jordan hare

Auburn’s eagle flies into a full house at Jordan-Hare Stadium (Photo credit: auburn.edu)

 

The annual Green Game features student “Trash Talkers” roaming the tailgate areas, urging fans to recycle, a video on Auburn’s greening programs that runs in-game on the video board, and a Green-Sports focused column from Mike Kensler in the game program.

Beyond the Green Game, athletics’ sustainability initiatives, both current and those on the drawing board, include:

  • An energy efficiency campaign is underway at Auburn Arena, home of Tigers men’s and women’s basketball and women’s gymnastics. The Athletics Department reported $114,000 in annual savings and 1,800 metric tonnes of CO₂ equivalent in carbon savings in 2014 as a result of a variety of efficiency upgrades.
  • Water refilling stations at Jordan-Hare Stadium. “Fans can fill up their empty water bottles,” Kensler noted. “Which is a big deal because it gets really hot there, especially at September and October games.”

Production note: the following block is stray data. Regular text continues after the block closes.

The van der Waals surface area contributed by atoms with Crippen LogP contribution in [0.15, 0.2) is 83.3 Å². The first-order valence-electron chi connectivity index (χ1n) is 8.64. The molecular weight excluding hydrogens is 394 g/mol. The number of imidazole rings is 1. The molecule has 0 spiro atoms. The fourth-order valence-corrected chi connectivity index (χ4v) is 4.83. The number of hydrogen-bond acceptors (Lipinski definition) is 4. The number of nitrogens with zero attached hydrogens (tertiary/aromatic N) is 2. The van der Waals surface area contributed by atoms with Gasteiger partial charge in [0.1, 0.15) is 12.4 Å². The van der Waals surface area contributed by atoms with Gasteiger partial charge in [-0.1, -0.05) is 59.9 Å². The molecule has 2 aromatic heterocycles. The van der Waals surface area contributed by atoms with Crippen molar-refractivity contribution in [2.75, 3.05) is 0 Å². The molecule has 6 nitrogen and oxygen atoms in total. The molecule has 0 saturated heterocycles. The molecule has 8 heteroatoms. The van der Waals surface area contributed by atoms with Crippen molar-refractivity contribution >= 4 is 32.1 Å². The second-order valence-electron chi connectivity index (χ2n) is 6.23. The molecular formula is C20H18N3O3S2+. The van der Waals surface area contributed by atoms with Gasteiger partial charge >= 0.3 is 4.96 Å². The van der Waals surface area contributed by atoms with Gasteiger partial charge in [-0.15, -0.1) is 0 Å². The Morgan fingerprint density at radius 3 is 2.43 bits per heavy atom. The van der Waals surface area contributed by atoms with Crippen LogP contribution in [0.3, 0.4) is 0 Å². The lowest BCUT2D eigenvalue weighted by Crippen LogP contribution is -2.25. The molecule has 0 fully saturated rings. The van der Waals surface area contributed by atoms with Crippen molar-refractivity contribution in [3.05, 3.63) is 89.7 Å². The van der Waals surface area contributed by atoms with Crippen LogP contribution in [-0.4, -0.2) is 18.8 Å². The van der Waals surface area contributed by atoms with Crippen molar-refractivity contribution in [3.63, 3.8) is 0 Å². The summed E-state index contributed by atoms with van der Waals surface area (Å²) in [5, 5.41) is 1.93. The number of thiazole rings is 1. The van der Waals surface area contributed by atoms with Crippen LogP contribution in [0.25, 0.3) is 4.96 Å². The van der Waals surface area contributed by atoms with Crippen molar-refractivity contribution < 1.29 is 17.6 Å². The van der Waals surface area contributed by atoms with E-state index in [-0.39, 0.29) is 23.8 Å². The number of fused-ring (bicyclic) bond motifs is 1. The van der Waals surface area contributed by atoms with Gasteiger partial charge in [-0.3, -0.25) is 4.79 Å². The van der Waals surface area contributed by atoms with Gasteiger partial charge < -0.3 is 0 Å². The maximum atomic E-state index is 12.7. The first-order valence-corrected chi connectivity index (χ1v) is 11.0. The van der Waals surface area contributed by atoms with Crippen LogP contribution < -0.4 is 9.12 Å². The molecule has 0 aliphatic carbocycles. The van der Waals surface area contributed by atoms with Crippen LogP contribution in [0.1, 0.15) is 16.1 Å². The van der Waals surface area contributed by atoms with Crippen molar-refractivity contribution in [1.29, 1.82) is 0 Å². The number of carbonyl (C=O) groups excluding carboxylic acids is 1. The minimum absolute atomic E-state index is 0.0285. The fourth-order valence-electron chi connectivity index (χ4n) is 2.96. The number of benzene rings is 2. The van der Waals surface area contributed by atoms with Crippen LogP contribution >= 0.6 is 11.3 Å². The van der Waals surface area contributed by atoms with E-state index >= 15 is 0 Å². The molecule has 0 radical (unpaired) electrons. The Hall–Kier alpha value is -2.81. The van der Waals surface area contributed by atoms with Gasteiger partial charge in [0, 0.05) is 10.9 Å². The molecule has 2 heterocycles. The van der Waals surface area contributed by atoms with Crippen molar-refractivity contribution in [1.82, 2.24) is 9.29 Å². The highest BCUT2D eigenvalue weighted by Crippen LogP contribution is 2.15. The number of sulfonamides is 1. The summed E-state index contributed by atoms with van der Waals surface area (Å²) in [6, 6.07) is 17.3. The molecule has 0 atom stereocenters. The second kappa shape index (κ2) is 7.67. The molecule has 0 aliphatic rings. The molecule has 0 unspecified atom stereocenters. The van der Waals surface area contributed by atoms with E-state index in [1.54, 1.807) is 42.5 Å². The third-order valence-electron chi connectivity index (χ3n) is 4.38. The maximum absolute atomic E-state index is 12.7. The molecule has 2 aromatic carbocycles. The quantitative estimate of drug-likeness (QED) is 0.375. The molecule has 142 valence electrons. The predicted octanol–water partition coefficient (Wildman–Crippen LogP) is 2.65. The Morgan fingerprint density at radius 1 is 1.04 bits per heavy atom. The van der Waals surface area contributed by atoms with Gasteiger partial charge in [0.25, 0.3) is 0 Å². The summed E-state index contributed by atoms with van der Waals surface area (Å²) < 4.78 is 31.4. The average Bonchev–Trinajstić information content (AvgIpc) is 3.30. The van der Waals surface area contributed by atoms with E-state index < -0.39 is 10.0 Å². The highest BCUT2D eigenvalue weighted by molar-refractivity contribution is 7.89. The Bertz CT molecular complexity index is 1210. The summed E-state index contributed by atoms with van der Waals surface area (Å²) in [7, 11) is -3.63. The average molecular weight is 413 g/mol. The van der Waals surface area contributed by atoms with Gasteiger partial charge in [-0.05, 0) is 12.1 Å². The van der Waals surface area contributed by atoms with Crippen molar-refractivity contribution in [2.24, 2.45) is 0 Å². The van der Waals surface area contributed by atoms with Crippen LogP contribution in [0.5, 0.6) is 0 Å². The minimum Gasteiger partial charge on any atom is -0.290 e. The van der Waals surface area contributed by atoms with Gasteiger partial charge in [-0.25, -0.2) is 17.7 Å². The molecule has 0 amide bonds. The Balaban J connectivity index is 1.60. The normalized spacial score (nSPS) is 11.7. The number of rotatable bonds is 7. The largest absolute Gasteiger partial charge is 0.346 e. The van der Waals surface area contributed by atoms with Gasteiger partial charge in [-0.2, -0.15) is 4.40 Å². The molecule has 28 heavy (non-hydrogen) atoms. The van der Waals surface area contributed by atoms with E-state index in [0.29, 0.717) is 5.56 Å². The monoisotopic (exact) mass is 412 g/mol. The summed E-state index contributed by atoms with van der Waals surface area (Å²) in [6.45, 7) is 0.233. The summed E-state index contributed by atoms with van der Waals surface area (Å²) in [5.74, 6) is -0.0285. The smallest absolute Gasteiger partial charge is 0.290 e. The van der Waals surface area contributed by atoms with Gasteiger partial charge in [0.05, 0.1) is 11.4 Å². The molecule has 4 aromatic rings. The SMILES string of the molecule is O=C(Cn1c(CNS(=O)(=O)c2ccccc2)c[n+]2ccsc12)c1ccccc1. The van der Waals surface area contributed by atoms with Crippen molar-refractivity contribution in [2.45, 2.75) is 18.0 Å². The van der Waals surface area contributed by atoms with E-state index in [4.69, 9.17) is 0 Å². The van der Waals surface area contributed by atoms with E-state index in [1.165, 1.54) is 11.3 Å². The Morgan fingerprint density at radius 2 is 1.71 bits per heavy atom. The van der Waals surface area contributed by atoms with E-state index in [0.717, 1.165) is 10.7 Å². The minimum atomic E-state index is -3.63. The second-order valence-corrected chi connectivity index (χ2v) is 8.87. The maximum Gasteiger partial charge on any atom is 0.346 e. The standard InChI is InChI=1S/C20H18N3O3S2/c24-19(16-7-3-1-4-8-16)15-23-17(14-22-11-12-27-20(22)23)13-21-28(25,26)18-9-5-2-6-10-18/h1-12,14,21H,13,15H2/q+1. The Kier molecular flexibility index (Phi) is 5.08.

• The installation of LED lighting at Plainsman Park, Auburn’s baseball stadium. Jordan-Hare (2019), the track stadium (2020), and Auburn Arena (2021) are next up.

Recycling at football had been going on since before Kensler arrived, with rates slowly improving (per Kensler, “we’re not near zero-waste…yet”). Composting — essential to getting to zero-waste — has been a challenge, one Auburn’s sustainability director is confident will be surmounted.